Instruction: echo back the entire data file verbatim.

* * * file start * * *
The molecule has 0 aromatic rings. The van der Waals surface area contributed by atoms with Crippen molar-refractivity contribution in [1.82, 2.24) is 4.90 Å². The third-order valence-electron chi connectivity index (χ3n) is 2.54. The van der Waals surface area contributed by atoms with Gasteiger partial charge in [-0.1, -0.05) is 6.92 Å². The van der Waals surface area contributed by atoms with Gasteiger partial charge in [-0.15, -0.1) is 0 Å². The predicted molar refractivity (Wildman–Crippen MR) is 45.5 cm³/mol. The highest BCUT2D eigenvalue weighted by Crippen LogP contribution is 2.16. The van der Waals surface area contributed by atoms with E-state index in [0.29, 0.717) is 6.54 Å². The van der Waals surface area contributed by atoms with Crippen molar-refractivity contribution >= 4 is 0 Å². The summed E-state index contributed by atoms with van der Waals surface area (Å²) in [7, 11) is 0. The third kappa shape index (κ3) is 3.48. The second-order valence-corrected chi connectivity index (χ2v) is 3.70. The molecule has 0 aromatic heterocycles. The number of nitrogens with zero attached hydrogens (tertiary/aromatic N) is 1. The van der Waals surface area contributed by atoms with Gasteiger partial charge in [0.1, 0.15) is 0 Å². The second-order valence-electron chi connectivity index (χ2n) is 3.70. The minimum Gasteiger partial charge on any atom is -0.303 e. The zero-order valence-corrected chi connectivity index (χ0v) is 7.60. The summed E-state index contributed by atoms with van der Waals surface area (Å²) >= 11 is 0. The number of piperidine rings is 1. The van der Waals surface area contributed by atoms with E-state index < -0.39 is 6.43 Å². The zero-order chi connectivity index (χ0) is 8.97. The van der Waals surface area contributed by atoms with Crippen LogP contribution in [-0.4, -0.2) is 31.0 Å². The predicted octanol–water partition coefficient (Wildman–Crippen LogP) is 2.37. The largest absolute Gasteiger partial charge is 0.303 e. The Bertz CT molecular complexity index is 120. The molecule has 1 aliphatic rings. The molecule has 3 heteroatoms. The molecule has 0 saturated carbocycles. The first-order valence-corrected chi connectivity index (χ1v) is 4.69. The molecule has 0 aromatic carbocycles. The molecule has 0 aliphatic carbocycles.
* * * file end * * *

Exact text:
The molecule has 0 aromatic rings. The van der Waals surface area contributed by atoms with Crippen molar-refractivity contribution in [1.82, 2.24) is 4.90 Å². The third-order valence-electron chi connectivity index (χ3n) is 2.54. The van der Waals surface area contributed by atoms with Gasteiger partial charge in [-0.1, -0.05) is 6.92 Å². The van der Waals surface area contributed by atoms with Gasteiger partial charge in [-0.15, -0.1) is 0 Å². The predicted molar refractivity (Wildman–Crippen MR) is 45.5 cm³/mol. The highest BCUT2D eigenvalue weighted by Crippen LogP contribution is 2.16. The van der Waals surface area contributed by atoms with E-state index in [0.29, 0.717) is 6.54 Å². The van der Waals surface area contributed by atoms with Crippen molar-refractivity contribution >= 4 is 0 Å². The summed E-state index contributed by atoms with van der Waals surface area (Å²) in [7, 11) is 0. The third kappa shape index (κ3) is 3.48. The second-order valence-corrected chi connectivity index (χ2v) is 3.70. The molecule has 0 aromatic heterocycles. The number of nitrogens with zero attached hydrogens (tertiary/aromatic N) is 1. The van der Waals surface area contributed by atoms with Gasteiger partial charge in [0.1, 0.15) is 0 Å². The second-order valence-electron chi connectivity index (χ2n) is 3.70. The minimum Gasteiger partial charge on any atom is -0.303 e. The zero-order valence-corrected chi connectivity index (χ0v) is 7.60. The summed E-state index contributed by atoms with van der Waals surface area (Å²) >= 11 is 0. The number of piperidine rings is 1. The van der Waals surface area contributed by atoms with E-state index < -0.39 is 6.43 Å². The zero-order chi connectivity index (χ0) is 8.97. The van der Waals surface area contributed by atoms with Crippen LogP contribution in [-0.4, -0.2) is 31.0 Å². The predicted octanol–water partition coefficient (Wildman–Crippen LogP) is 2.37. The largest absolute Gasteiger partial charge is 0.303 e. The Bertz CT molecular complexity index is 120. The molecule has 1 aliphatic rings. The molecule has 3 heteroatoms. The molecule has 0 saturated carbocycles. The first-order valence-corrected chi connectivity index (χ1v) is 4.69. The molecule has 0 aromatic carbocycles. The molecule has 0 aliphatic carbocycles.